No Hidden Agendas Says 'Picture Rockwood' Committee
School community chairpersons of Rockwood School District's Picture Rockwood Facilitating Committee on Wednesday said most everyone they interact with indicates they are surprised at the district's circumstance and financial shortfalls.
Rockwood School District's "Picture Rockwood" Facilitating Committee members huddled with back-to-back groups Wednesday evening to convey the status of a recent series of community engagement workshops, and to address new questions.
With the Jan. 22 deadline to place a tax proposal on the April 2, 2013, ballot looming, they told Patch they realize there is not a lot of time to help others understand this engagement process. But they also said they are committed to reaching as many people as possible, and that they hope the majority of district residents will participate in this next feedback phase before they make a presentation to the Rockwood Board of Education directors on Jan. 10.
Picture Rockwood focuses on a state-of-the-district recap that covers six major areas:
- student performance
See other article just published: 'Picture Rockwood' Process Frames Future, $6.6M Projected Deficit
Wednesday evening's conversation of committee representatives with Rockwood's high school journalists included an explanation of the eventual costs of "deferred maintenance" as explained by committee member Stuart Lindley. "When you decide to put off what needs to be done, eventually you still have to do it," he said.
Lindley is referring to the maintenance needed for the 36 Rockwood buildings representing 3.65 million square feet of structures plus parking lots. The district spans 683 acres of ground spread over 150 square miles.
Picture Rockwood Community Chairs are Park Plank for Eureka High School, Jen Thomas for Lafayette High School, Chris Hageman for Rockwood Summit High School and Shemain Kenney for Marquette High School. The 20-member committee consists of parents, community residents, district administrators and staff from all four of the district's high school feeder patterns.
"A lot of people are putting forth a lot of effort. There is a tremendous amount of work going into this so that your education level is the best it can be," Chris Hageman explained to the student journalists.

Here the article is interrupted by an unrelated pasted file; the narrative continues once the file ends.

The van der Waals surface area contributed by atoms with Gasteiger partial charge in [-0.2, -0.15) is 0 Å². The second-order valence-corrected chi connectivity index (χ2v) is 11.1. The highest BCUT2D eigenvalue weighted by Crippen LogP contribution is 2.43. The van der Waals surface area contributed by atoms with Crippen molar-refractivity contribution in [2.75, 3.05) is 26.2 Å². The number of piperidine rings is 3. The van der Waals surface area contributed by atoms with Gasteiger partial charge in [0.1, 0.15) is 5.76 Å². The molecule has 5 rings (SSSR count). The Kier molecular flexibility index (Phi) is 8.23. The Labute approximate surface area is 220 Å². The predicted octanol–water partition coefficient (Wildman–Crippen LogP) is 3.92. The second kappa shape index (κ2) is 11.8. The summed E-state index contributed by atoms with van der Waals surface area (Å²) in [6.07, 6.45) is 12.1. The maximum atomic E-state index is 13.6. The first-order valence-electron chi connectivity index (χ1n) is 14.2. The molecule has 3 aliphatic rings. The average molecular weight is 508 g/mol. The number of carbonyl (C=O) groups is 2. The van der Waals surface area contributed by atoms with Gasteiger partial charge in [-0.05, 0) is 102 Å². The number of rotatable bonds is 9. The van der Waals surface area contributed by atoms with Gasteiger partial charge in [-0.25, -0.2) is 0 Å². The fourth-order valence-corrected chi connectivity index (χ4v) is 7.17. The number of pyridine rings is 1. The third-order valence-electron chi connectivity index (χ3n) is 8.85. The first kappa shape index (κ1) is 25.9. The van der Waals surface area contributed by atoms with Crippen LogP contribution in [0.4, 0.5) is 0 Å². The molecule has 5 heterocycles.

Committee representatives said earlier this week they had met with the mayors of Wildwood, Eureka, Chesterfield and Clarkson Valley. They said they also addressed Ellisville City Council members, as well as the Chesterfield Kwanis Club and some PTO groups. They plan to soon meet with the Lafayette High Band Booster members, in addition to Eureka and Fenton chambers of commerce members.
No matter if a tax increase gets passed or not, Jen Thomas said it is imperative to remember this effort is a continual work in process. "Things are still evolving, and we expect them to, based on more people's input, all the way up to when we make a final presentation," she said.
She said she didn't think it realistic to get down to only one "picture" of the district. "In fact, three pictures are still in play: One with the current situation of budget reductions, and the two other scenarios called Apple and Orange. Our ultimate recommendation likely will continue to be adjusted as we move through December."
Park Plank said one of the most reoccurring questions from groups that didn't attend the engagement workshops is about from where the Picture Rockwood process started. "They reference that a bond didn't pass (Proposition R in April 2012) and want to know what's going to be done to address the cuts outlined," he said.
Plank said what many people don't know, or perhaps don't remember, is that Rockwood managers already have cut $22 million from the district's budgets over the past five years. "We now talk more about that previous, itemized list of elements that have had to be cut."
He said most people find the biggest surprise to be they just didn't know this was Rockwood's current situation.
Thomas said many with whom they just met this week are eager to get information, and are "taking it home to digest."
"We have found ourselves re-educating others, and making them aware of our current reality," said Hageman.
The committee's co-chairs also place a significant amount of importance on the feedback they will receive at the final two engagement workshops on Jan. 7.
"This isn't the district's first attempt to share information about its financial circumstances," said Thomas. "But everyone appreciates the need to make a more concerted effort to share the details."
Plank said he wants as many people as possible to know what the engagement process has been and continues to be. "But what you see as the pictures are not meant to be exact action plans."
"We still plea to everyone to take ownership of our district. You are parents, taxpayers or residents of this district, " said Shemain Kenney.
"This is not 'their' district," agreed Hageman. "It's not the district of the teachers, or the board of education. It's up to everyone to get involved. We've realized one of the things the board hasn't done a great job of is communicating the status of the district. Where we are is a bit eye-awakening."
Kenney said they, as parents within the district, have had no hidden agendas. "We've definitely added feedback people have wanted during this process."
Committee member Larry Feuerstein said they need more people to step forward and take ownership of shaping the district's future, instead of complaining in the background. "The workshops have been good, but they are a small sample of the total who live in this district. There's still a significant number who haven't participated, yet they will go to the polls and vote," he said.
Feuerstein said he also is getting questions about the leadership of any proposed tax increase proposal, and "who will sell it (to voters) this time."